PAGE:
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  • Bavarian Corps, WUrzburg; III.

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  • In May 1165 Frederick held a diet at Wurzburg, where the princes lay and clerical swore to be faithful to Paschal and never to recognize Alexander.

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  • Thus these quarrels terminated in victories for the Roman Catholics, who were successful about thil time in restoring their faith in the bishoprics of WUrzburg, Salzburg, Bamberg, Paderborn, Minden and Osnabruck.

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  • Wurzburg and Frankfort were among the cities which opened their gates to the Swedish king as the deliverer of the Protestants; several princes sought his alliance, and, making the captured city of Mainz his headquarters, he was busily engaged for some months in resting and strengthening his army and in negotiating about the future conduct of the war.

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  • About this time some discontent arose in the allied army, and to allay this Bernhard was granted the bishoprics of Wurzburg and of Bamberg, with the title of duke of Franconia, but on the strange condition that he should hold the duchy as the vassal of Sweden, not as a vassal of the Empire.

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  • Ubinger, Philosophie des Nikolaus Cusanus (Wurzburg, 1881); art.

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  • There is no extant MS. of the letters to Atticus older than the 14th century, apart from a few leaves from a 12th-century MS. discovered at or near Wurzburg in the last century.

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  • Among the wines, however, which are well known may be mentioned the Franconian growths, amongst which the celebrated Stein wine, which is grown at the foot of the citadel of the town of Wurzburg, and in the grand duchy of Baden the celebrated growths of Affenthal (red) and Markgrafler.

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  • Wurzburg >>

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  • Heidelberg is an important railway centre, and is connected by trunk lines with Frankfort, Mannheim, Karlsruhe, Spires and Wurzburg.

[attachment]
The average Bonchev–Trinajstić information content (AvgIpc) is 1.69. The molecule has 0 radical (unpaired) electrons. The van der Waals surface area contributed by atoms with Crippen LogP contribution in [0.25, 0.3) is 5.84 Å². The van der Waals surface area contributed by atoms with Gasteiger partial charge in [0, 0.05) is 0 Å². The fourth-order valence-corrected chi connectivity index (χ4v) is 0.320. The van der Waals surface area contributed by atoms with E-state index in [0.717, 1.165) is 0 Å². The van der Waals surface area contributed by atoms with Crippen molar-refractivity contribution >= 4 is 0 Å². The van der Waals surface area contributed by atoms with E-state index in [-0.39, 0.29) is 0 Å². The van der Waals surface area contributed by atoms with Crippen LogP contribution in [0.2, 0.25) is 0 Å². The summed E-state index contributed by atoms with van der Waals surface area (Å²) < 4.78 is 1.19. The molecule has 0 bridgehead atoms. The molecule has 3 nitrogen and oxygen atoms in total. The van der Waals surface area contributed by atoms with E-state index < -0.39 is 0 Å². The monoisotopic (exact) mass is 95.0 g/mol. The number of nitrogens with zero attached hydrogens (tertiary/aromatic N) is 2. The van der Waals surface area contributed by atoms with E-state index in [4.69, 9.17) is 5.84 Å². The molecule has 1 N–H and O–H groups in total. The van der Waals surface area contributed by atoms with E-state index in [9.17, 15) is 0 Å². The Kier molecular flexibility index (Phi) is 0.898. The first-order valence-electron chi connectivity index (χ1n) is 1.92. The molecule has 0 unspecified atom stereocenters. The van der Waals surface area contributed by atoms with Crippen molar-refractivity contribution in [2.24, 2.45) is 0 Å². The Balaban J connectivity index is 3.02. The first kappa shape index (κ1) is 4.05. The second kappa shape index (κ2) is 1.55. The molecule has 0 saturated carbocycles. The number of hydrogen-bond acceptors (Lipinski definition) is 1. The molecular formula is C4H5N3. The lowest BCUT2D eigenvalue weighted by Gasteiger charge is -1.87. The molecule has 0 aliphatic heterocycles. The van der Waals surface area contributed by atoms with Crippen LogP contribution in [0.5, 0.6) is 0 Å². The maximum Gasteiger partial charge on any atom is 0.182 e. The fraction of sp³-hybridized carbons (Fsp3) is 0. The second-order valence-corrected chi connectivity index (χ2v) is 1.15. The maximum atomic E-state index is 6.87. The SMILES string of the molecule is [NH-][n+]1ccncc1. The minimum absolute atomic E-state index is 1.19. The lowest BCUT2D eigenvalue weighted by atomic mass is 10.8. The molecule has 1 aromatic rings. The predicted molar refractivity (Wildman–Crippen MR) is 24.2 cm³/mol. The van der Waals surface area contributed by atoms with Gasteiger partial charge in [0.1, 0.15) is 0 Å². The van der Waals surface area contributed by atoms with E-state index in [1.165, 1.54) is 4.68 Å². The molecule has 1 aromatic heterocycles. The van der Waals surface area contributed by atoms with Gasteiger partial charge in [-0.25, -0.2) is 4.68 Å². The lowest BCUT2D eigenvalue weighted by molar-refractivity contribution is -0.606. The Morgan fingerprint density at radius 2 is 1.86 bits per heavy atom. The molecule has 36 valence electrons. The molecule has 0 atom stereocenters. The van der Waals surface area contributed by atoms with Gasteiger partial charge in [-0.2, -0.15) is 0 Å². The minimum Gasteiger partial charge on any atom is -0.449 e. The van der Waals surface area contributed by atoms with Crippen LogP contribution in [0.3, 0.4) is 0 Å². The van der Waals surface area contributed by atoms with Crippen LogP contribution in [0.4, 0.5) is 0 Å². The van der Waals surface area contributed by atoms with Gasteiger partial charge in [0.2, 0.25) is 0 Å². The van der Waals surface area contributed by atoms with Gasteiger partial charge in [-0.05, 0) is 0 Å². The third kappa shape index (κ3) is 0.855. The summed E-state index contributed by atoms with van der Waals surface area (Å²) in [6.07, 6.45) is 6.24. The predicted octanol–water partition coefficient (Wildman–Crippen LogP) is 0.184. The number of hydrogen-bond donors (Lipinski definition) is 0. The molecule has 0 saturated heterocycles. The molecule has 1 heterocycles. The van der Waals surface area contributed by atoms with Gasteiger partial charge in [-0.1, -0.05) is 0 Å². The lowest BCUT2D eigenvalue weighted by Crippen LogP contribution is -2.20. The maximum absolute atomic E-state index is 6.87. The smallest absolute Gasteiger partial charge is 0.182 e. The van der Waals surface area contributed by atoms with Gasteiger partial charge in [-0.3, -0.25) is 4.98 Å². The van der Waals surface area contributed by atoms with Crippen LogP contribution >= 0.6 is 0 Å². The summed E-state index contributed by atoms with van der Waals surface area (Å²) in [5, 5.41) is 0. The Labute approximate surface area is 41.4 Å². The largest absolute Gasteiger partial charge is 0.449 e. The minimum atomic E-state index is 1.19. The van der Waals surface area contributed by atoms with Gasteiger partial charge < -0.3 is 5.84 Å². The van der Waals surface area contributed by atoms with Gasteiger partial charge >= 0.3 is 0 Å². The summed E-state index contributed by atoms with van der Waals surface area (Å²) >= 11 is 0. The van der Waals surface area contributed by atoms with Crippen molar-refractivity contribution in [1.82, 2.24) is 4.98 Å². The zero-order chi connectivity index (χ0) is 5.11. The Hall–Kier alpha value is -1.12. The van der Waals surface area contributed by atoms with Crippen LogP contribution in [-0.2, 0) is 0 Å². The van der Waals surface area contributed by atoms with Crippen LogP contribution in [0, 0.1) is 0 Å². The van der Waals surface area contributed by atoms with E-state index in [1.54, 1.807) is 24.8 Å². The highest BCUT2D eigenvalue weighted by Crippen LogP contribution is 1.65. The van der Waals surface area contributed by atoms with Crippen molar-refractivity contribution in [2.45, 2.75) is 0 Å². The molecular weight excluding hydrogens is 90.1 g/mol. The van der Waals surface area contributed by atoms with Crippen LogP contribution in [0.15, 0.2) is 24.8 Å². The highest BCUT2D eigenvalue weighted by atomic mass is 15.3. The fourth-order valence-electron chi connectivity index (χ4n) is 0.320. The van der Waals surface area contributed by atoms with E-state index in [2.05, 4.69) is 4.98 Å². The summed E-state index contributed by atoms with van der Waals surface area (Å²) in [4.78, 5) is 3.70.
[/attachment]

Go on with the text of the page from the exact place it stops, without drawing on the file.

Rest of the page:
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  • WURZBURG, a university town and episcopal see of Bavaria, Germany, capital of the province of Lower Franconia, situated on the Main, 60 m.

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  • Wurzburg is quaintly and irregularly built; many of the houses are interesting specimens of medieval architecture; and the numerous old churches recall the fact that it was long the capital of an ecclesiastical principality.

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  • Of the secular buildings in Wurzburg the most conspicuous is the palace, a huge and magnificent edifice built in1720-1744in imitation of Versailles, and formerly the residence of the bishops and grand-dukes of Wiirzburg.

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  • Wurzburg was long the stronghold of Jesuitism in Germany, and the Roman Catholic theological faculty still attracts a large number of students.

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  • Wurzburg is surrounded by vineyards, which yield some of the best wine in Germany.

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  • The peace of Pressburg in 1805 transferred it, under the name of an electorate, to Ferdinand, formerly grand-duke of Tuscany, who joined the confederation of the Rhine and took the title of grand-duke of Wurzburg.

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  • from Nuremberg by rail, at the junction of lines to Hof and Wurzburg.

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  • (Wurzburg, 1881); J.

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  • A series of charters dating from 822 to 1025 had granted considerable powers to the bishops of Wurzburg, who, by the time of the emperor Henry II., possessed judicial authority over the whole of eastern Franconia.

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  • Meanwhile the bishop of Wurzburg had regained his former power in the duchy, and this was confirmed in 1168 by the emperor Frederick I.

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  • Henner, Die herzogliche Gewalt der Bischiife von Wurzburg (Wurzburg, 1874).

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  • In 1867 he became privatdozent in Berlin University, and in the following year was chosen professor of physics at the Zurich Polytechnic: then, after a year or two at Wurzburg, he was called in 1872 to Strassburg, where he took a great part in the organization of the new university, and was largely concerned in the erection of the Physical Institute.

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  • In the course of his wanderings he settled for a time at Wurzburg, where he had as a pupil Me'ir of Rothenburg !d.